Wednesday, June 13, 2007

The Impact of Romance

by Joan Kayse

When you first read my subject title you're probably thinking about the impact of romance writing on the state of the world. And in essence it is, but not from the writing perspective.

Our stories come from within us, creations of our imaginations, our hopes (in my case) or our dreams. But what about the real stories, the ones experienced by real people? The ones that impact a life?

Recently, I had my house painted. The fellow who came to do it was a friend of a friend of a friend. We spent a lot of time chatting while Jay freshened my walls with a whole range of colors and I frantically jumped in to dust behind the furniture :-). We talked about a lot of things, about his children, my writing, the global misunderstanding of country music. A great guy who did a great job.

On day four he received a phone call which he took privately outside. He came back in rather somber looking and went quietly back to work. I continued my reading when from the kitchen he said "That call was about my grandmother. She's dying."

I told him how sorry I was for that and he replied that it was not unexpected but that he was very close to her and you could hear how much he would miss her in his voice. He then told me the story of how his grandparents met.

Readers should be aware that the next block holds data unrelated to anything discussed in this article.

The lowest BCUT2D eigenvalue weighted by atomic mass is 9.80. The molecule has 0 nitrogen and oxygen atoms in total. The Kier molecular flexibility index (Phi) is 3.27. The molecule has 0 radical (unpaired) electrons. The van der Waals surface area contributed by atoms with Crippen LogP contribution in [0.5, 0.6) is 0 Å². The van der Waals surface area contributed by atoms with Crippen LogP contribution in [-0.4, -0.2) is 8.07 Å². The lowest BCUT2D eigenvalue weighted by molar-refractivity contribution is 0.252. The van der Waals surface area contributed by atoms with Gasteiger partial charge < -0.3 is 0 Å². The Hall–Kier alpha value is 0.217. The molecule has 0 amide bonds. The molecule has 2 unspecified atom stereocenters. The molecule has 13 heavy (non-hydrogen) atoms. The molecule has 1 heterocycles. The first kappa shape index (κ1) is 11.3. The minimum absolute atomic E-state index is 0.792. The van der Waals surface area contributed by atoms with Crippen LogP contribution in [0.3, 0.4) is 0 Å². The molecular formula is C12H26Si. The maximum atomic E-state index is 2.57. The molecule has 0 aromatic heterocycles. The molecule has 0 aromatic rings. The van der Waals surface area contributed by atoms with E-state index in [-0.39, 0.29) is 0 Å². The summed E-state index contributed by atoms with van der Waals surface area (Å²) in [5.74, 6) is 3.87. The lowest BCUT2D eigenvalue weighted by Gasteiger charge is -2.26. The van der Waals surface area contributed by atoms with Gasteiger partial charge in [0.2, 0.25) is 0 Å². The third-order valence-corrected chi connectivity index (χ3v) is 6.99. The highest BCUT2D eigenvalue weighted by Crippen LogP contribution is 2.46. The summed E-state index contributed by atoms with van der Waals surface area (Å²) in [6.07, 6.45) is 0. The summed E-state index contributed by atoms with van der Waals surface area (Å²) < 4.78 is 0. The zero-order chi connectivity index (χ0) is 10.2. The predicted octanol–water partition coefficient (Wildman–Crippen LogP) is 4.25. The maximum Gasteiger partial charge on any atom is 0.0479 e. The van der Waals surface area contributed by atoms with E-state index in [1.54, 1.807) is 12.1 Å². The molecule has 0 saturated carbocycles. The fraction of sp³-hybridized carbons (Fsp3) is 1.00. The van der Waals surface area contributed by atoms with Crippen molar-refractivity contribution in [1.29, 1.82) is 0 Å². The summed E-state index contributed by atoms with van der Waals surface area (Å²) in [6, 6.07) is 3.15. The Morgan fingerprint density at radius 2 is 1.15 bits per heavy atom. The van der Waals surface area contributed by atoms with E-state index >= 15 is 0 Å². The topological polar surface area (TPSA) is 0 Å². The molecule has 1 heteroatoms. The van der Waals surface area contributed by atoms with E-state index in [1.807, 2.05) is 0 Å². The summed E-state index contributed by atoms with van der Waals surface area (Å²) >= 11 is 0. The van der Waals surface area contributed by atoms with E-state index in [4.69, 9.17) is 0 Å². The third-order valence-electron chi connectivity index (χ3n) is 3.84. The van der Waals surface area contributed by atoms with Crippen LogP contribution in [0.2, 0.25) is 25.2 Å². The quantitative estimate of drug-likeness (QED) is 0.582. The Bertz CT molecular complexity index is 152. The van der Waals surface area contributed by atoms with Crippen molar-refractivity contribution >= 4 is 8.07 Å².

His grandfather worked as a young man on a farm. One day he was walking back home from a trip to town and decided at the last minute to cut through an adjacent meadow. Just enjoying the day and perhaps hoping to get home just a tad sooner. Along the way he passed by a lake where a large group of people were having a picnic/gathering. There was picnic food, laughter, games and out in the lake he could see some people in small boats. All of them having a good time and you have to wonder if he wasn't wishing he could spend some down time with a bunch of friends. But he had work at home to do and so he continued on his way.